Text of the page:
|Bishop's Response about Abuse Allegations Disappoints Victims Group
By Steven Spearie
August 6, 2010
Springfield Roman Catholic Bishop Thomas John Paprocki has assured a St. Louis-based victims’ rights group that no priests with proven, admitted or credible accusations of child abuse are currently ministering in the diocese.
Paprocki also rebuffed for now a suggestion from the Survivors Network of those Abused by Priests that the names of child-molesting clerics be posted publicly -- on the diocese’s website, for instance.
SNAP responded Thursday that it was disappointed by Paprocki’s response.
Paprocki addressed the matter of Rev. Henry Willenborg, a Franciscan priest who served in Quincy, part of the Springfield diocese from 1976 to 1987. Paprocki wrote that he was satisfied “that outreach and investigation (on Willenborg) have been properly conducted by the Franciscan Order.”
Willenborg fathered the child of a Quincy woman whom he had been counseling.
Willenborg belongs to a St. Louis-based provincialate of the Franciscans, which provided child support and paid other bills in return for the mother signing a confidentiality agreement. The agreement broke down in November, when the order balked at paying bills surrounding the child’s care for brain cancer in New York City. The child died Nov. 29.
A New York Times story alleged that Willenborg also abused a Quincy minor while he served at a Franciscan-run seminary.
In his letter, Paprocki stated that “no claims of misconduct or sex abuse of a minor ... have been brought forward (against Willenborg.)”
Reached in St. Louis Wednesday, Brother Christopher Lambert of the Franciscans’ Sacred Heart Provincialate confirmed Paprocki’s statement.
SNAP had asked Paprocki to visit sites in the diocese where Willenborg worked and publicly ask anyone with knowledge of misdeeds by Willenborg to contact the police. SNAP also called on Paprocki to find out and announce where Willenborg lives now.
Willenborg left the Springfield diocese in 1987 to seek treatment at a center for troubled priests in New Mexico. He resurfaced as a pastor of an Ashland, Wis., church in 2004.
The Diocese of Superior, Wis., suspended Willenborg from active ministry after the New York Times article appeared. At the time, Superior Bishop Peter Christensen said it was necessary to suspend Willenborg because of the allegation involving the Quincy minor.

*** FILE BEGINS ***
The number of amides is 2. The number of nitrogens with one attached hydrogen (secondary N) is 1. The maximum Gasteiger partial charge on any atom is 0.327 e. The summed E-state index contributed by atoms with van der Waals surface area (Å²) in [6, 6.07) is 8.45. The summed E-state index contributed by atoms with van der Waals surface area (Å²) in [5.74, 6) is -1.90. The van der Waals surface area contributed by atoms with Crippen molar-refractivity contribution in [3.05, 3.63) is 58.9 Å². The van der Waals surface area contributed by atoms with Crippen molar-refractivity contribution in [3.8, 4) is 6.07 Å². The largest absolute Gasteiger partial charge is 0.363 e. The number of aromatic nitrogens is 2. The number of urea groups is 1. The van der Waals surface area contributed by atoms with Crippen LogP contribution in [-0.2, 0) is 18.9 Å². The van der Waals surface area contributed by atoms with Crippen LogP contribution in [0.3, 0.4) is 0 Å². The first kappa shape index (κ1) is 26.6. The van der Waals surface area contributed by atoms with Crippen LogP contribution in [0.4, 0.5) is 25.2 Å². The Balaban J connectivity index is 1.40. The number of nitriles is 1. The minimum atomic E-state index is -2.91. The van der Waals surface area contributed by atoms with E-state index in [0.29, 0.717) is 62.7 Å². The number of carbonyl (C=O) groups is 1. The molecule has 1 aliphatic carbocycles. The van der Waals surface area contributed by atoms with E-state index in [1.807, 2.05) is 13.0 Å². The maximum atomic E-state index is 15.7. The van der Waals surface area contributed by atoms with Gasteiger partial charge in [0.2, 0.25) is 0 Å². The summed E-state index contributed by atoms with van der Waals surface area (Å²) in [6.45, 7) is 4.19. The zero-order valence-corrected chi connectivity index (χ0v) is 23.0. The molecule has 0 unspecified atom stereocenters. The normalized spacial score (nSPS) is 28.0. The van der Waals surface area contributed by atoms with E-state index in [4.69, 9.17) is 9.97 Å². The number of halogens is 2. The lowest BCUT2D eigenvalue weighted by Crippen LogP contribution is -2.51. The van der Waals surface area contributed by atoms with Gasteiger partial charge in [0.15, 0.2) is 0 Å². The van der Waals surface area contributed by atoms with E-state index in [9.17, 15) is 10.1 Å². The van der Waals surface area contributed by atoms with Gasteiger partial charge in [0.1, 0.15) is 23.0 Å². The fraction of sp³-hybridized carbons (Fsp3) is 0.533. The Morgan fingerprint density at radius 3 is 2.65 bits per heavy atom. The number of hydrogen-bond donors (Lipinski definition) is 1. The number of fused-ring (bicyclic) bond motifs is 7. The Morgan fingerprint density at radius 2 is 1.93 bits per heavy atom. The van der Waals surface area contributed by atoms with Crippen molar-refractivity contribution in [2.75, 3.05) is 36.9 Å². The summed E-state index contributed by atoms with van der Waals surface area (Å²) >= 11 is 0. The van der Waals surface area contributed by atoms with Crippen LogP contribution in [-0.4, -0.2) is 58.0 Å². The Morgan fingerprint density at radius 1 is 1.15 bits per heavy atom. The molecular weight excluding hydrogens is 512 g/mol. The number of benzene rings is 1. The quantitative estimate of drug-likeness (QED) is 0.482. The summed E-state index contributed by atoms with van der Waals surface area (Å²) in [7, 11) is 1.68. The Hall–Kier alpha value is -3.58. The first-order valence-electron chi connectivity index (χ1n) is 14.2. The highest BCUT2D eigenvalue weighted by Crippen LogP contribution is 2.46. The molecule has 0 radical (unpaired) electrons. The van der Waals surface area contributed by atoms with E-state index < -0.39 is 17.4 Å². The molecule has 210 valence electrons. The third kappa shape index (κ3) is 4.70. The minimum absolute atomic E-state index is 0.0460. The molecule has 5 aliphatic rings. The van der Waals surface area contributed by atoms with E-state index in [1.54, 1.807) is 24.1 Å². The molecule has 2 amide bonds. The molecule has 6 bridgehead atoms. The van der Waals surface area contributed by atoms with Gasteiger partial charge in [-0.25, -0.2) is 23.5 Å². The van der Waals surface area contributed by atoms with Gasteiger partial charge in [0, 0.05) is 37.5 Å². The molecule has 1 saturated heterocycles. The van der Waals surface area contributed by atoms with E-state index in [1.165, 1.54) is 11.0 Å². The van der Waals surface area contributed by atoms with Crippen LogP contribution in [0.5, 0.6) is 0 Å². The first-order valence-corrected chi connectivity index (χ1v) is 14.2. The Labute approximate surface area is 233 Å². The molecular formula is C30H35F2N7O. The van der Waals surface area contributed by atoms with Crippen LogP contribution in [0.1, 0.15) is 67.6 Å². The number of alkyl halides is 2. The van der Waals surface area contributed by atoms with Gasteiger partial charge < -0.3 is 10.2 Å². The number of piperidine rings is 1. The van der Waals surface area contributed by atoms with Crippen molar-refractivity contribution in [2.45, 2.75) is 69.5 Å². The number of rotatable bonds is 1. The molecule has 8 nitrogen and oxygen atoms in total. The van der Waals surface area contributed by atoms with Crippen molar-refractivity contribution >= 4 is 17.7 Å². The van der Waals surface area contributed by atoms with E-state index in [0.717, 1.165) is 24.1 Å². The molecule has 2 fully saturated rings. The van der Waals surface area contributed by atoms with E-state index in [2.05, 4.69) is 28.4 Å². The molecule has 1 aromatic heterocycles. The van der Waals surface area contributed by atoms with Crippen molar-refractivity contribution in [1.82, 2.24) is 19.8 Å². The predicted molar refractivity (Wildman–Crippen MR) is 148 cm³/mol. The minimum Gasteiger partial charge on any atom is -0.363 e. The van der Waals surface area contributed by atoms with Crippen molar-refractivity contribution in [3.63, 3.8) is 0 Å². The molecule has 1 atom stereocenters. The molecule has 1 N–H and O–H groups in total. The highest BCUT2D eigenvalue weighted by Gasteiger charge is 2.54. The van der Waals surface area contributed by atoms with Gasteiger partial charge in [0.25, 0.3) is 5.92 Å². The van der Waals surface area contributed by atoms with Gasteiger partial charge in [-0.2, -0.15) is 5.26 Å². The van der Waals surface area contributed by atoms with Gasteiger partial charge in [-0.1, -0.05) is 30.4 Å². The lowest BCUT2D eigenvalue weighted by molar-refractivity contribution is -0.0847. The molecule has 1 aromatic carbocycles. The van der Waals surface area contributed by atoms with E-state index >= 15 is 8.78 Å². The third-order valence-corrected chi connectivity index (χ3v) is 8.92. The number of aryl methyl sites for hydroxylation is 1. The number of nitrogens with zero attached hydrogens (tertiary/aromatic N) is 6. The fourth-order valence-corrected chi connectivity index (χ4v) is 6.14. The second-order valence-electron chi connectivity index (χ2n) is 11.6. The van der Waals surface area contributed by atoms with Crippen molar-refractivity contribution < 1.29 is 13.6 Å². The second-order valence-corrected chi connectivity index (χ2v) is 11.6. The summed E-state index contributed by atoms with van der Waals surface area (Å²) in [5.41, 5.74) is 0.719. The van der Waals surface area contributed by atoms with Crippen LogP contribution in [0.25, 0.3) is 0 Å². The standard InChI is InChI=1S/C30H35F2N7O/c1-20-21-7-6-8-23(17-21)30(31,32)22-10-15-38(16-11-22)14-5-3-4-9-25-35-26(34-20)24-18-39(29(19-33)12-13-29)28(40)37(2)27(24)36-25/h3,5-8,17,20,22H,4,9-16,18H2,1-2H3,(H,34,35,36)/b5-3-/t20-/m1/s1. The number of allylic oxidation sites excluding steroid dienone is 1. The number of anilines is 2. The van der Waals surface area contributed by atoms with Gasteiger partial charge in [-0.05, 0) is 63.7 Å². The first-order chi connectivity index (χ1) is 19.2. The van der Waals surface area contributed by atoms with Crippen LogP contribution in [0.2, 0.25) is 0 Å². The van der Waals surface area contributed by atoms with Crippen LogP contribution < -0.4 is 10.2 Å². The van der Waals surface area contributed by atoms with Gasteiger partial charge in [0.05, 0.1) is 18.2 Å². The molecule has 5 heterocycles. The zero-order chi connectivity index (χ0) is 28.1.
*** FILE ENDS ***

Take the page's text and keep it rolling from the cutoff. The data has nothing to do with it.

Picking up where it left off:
Lambert said Wednesday the suspension wasn’t based on the allegation, but he wouldn’t elaborate.
Regarding other accused priests, Paprocki said in his letter that “such clerics were removed from ministry ... and that they are now either deceased or no longer under ecclesiastical accountability.”
Willenborg was “never assigned at a parish of the diocese or any other diocesan institution,” the letter added.
SNAP’s David Clohessy said Paprocki is refusing to do the bare minimum to safeguard Catholics in the diocese.
“This is a very disturbing backwards move by a cleric who professes to care about children,” said Clohessy. “One would have thought that posting the names on the Web site was a no-brainer.
“It’s what 24 of his colleagues have done, including his former boss in Chicago, Cardinal (Francis) George.”
Clohessy said he’s also dubious about the Franciscans’ investigation into Willenborg and suggested that the Springfield diocese ought to be doing its own investigation.
“There’s suspicion based on evidence,” said Clohessy. “No one is denying that (Willenborg) broke his vow of celibacy.
“Paprocki is making it clear that he’s ignoring serious child sex allegations against a proven predator (Willenborg). His choice is between doing nothing or doing something to help find out whether Willenborg sexually assaulted in the Springfield diocese.
“Paprocki chooses to do nothing.”
Steven Spearie can be reached at firstname.lastname@example.org or at 622-1788.
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